Directed by Taylor Hackford

Written by John J. McLaughlin

Cast: Jason Statham, Jennifer Lopez, Michael Chiklis


The Review

For years I have long held onto the belief that if you’ve seen one Jason Statham movie, you’ve seen them all. He usually plays a hard-ass with a chip on his shoulder or a heart of gold. He’s pissed off and whoever gets in his way is usually going to end up on the floor with a busted nose or a bullet in the head. So where does his latest flick, Parker, fit in with the other movies he’s done? If you know what to expect when you see Jason Statham’s name attached, you should be relieved to know that he does bust heads and puts bullets in them when the situation calls for it. However, the plot that’s structured around Statham’s bad-assery leaves a lot to be desired this time around.

Parker is basically another heist film in a long list of heist films that deals with the title character, in this case Parker, being double-crossed by a group of thugs after they pull a job at a county fair. With a couple of bullets in him and armed with a need to get even, Parker closes in on his former associates and along the way enlists the aid of Jennifer Lopez, who seems to have crossed over from a completely unrelated movie about a desperate and financially-strapped real estate agent who needs that one big break in her life.

Needless to say, Jennifer Lopez is only one of many factors that render Parker a tedious movie to sit through. The first and biggest issue has to be a fundamental lack of drive or tension. From the first heist to the last, it’s just difficult to give a crap about anything that’s happening. There’s not a lot of characterization in this movie, so it’s hard to care about the protagonists and even harder to loathe the villains, which includes a severely underutilized Michael Chiklis. As a result, the movie ends up coming across as a very sequential affair; one scene follows the next, a brief fight scene breaks out once or twice, and it’s over. It doesn’t help that Jennifer Lopez is running around, and believe me when I say that she doesn’t contribute anything worthwhile to the situation. She’s just there. No chemistry exists between her character and Parker, who already has a love interest that shows up intermittently throughout the film. Nick Nolte also shows up as Parker’s mentor, but the only thing memorable about his on-screen presence is the fact that every time he speaks it’s like someone just swallowed sandpaper.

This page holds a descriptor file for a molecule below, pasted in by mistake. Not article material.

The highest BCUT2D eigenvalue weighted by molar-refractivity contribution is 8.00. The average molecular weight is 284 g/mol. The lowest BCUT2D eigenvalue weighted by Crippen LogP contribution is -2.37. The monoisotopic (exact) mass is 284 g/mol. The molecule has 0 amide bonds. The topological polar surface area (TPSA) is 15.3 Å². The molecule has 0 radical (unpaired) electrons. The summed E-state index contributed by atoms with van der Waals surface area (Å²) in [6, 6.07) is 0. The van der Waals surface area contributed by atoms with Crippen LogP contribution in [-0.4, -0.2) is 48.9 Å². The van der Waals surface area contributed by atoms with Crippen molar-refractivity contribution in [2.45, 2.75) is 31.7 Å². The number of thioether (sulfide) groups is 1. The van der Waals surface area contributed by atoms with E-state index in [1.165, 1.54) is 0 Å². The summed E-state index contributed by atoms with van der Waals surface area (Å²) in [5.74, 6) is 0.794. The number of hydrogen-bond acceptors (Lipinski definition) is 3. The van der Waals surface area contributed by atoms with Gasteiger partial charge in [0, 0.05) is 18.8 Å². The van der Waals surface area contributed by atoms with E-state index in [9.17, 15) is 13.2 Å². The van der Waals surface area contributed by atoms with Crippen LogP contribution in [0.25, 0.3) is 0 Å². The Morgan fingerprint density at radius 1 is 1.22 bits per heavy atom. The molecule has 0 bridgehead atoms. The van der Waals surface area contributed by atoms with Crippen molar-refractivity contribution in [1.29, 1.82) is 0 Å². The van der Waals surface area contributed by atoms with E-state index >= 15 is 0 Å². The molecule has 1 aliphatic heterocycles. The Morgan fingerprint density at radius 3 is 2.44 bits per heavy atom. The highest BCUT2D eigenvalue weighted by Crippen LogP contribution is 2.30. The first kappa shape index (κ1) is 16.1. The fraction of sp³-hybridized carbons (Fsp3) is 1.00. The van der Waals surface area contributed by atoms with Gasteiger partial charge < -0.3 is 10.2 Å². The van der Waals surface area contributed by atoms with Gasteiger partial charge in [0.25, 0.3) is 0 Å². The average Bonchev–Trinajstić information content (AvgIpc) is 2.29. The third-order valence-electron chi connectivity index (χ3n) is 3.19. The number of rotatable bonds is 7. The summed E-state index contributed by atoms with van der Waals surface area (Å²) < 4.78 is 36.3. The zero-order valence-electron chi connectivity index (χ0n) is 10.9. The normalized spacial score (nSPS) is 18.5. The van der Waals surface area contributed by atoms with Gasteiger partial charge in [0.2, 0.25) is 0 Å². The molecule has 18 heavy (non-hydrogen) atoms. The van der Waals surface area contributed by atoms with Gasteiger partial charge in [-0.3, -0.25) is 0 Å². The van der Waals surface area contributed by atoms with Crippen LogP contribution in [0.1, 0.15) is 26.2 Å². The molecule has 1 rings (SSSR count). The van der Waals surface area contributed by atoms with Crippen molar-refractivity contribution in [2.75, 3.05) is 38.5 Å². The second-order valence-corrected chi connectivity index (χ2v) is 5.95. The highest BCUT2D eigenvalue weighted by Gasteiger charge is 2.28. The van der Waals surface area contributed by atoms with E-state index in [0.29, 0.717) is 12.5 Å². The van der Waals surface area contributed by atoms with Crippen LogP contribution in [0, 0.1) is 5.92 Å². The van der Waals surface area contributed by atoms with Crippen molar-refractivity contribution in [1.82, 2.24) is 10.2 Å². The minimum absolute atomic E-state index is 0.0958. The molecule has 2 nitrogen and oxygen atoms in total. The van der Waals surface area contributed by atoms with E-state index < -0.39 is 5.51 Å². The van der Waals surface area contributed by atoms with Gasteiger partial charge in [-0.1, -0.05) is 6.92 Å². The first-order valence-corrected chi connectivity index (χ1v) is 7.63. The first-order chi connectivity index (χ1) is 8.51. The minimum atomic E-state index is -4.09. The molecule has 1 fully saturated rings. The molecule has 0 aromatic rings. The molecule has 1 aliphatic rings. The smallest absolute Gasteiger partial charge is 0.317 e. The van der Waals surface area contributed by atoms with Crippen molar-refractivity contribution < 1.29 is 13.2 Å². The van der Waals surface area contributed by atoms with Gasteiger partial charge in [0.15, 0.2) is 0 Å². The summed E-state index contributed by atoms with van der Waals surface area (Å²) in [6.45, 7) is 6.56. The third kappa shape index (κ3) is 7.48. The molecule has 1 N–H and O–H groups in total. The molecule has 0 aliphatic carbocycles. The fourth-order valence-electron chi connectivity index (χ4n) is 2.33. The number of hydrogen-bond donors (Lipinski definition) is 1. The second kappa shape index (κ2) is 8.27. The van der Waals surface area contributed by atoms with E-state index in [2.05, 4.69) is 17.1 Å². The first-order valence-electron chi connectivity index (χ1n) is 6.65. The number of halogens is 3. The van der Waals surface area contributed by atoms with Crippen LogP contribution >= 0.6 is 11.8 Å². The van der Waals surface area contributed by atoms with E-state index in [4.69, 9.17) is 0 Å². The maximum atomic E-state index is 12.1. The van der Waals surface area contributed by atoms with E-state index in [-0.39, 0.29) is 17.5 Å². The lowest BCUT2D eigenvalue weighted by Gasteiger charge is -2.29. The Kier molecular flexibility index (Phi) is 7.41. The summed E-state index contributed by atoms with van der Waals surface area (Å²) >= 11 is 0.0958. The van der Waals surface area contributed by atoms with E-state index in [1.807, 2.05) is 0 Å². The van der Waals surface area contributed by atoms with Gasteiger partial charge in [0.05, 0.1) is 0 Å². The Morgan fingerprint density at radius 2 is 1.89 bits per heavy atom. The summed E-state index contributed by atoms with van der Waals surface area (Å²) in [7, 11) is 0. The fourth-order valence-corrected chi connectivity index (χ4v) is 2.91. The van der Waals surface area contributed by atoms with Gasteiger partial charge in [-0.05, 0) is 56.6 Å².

Despite the lack of inventiveness in Parker, Statham does get to beat people up, but it’s nothing you haven’t seen before. However, he also wears a cowboy hat and adopts a Texan accent at one point, so that’s new. For the most part, though, you’re better off waiting for this movie to premiere on Showtime or whatever movie channel it ends up on. If you’re looking for a good heist film, revenge flick, or Jason Statham being his trademark pissed-off self, there are tons of movies that have already done it better.